A prolonged backlog in processing green cards is hindering the ability of the U.S. to compete with other nations for top tech talent, according to one Google executive.
“The ability to attract and retain talent is absolutely critical to America’s technology leadership. Companies like Google depend on having green cards and visas to be able to bring in the world’s best computer scientists, the best software engineers,” said Karan Bhatia, vice president of public affairs and public policy, speaking to Yahoo Finance Live.
The processing delays stem in part from restrictions and staffing shortages brought on by the COVID-19 pandemic, and restrictive immigration laws passed under the Trump Administration.
While the State Department estimates roughly 262,000 employment-based green cards were made available under the last fiscal year limit, 66,500 went unused, with immigration agencies struggling to keep up with demand. Another 280,000 are expected to be available this year. Employment-based green cards that are not granted within the year do not carry over into the next year.
Bhatia said that has left hundreds of workers in limbo at Google (GOOG, GOOGL), uncertain about their ability to remain in their jobs. Many arrived in the U.S. on H-1B worker visas, designed to allow American firms to recruit skilled foreign labor. Workers are granted a maximum six-year work visa, but must apply for green cards to live and work permanently in the U.S., once the terms expire.
“The challenge is holding on to that talent and being able to really enable the country as a whole to benefit from the creations that they were going to bring forward,” Bhatia said.
Major tech firms have pressed the Biden administration to streamline the visa process for months, with Apple (AAPL) CEO Tim Cook arguing in a letter to the Secretary of Homeland Security that the “delays have created uncertainty for major employers and caused anxiety for our employees and their families.” While Bhatia did not disclose the specific number of Google employees who have applied for visas, Kent Walker, Google’s senior vice president of global affairs, told Axios just 13% of candidate applications filed since October of 2020 have been approved so far.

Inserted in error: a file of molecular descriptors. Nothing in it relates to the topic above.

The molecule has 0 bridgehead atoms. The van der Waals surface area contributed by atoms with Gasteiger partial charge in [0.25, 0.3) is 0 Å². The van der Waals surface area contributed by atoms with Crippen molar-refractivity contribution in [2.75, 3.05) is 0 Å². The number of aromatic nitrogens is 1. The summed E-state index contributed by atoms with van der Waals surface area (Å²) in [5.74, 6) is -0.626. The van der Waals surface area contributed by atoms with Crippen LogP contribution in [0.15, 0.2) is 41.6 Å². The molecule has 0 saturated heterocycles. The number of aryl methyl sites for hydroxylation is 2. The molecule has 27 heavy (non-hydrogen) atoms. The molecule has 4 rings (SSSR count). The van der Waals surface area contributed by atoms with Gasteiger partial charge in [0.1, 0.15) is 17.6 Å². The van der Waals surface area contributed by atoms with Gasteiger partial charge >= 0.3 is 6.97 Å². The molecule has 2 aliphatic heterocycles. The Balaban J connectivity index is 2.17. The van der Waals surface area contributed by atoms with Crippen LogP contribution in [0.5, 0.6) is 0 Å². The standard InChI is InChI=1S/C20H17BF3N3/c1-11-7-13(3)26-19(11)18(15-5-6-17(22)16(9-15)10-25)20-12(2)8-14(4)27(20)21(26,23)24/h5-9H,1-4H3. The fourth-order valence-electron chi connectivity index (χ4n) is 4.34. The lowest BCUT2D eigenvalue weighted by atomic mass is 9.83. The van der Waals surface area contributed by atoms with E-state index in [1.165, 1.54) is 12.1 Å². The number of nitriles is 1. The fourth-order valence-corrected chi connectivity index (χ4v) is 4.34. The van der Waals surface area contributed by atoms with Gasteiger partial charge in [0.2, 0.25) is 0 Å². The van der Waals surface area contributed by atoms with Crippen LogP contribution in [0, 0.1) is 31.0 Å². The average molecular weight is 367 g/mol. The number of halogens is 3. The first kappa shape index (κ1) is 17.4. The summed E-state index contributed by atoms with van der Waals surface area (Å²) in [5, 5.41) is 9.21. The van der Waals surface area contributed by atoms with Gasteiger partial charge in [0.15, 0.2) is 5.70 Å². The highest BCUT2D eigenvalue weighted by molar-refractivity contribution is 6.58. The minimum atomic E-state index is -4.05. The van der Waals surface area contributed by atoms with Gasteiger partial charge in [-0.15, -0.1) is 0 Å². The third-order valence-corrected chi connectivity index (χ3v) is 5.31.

Bhatia said the ability to recruit skilled workers from foreign countries remains critical to companies like Google parent Alphabet, and its ability to remain competitive in a global race for talent.
“The reality is that these visas are going for the top level talent around the world. These are computer scientists. These are people generating the next generation of artificial intelligence technology. We, as a country, have every interest in making sure that those people continue to innovate, continue to create jobs and new products here in the United States,” Bhatia said.
The immigration process has received even more scrutiny in the face of a tight labor market. In a recent note, Goldman Sachs cited reduced immigration as playing a role in the country’s growing labor force participation gap. While foreign-born workers accounted for nearly 60% of the growth in the U.S. labor force from 2010 to 2018, growth in those same workers slowed to roughly 100,000 between 2019 and 2021, according to Goldman. That shrank the labor force by 1.6 million, the research noted.
Bhatia said Google is in active conversations with lawmakers, urging Congress to pass the Equal Access to Green Cards for Legal Employment Act, which seeks to phase out caps on the number of green cards that can be issued by individual countries.
“[The uncertainty] becomes a challenge for American companies to be confident in what that labor force and labor flow is going to look like,” said Bhatia. “This all comes down to global competitiveness. How can we be at the forefront for what is increasingly a competitive market for international talent?”
Akiko Fujita is an anchor and reporter for Yahoo Finance. Follow her on Twitter @AkikoFujita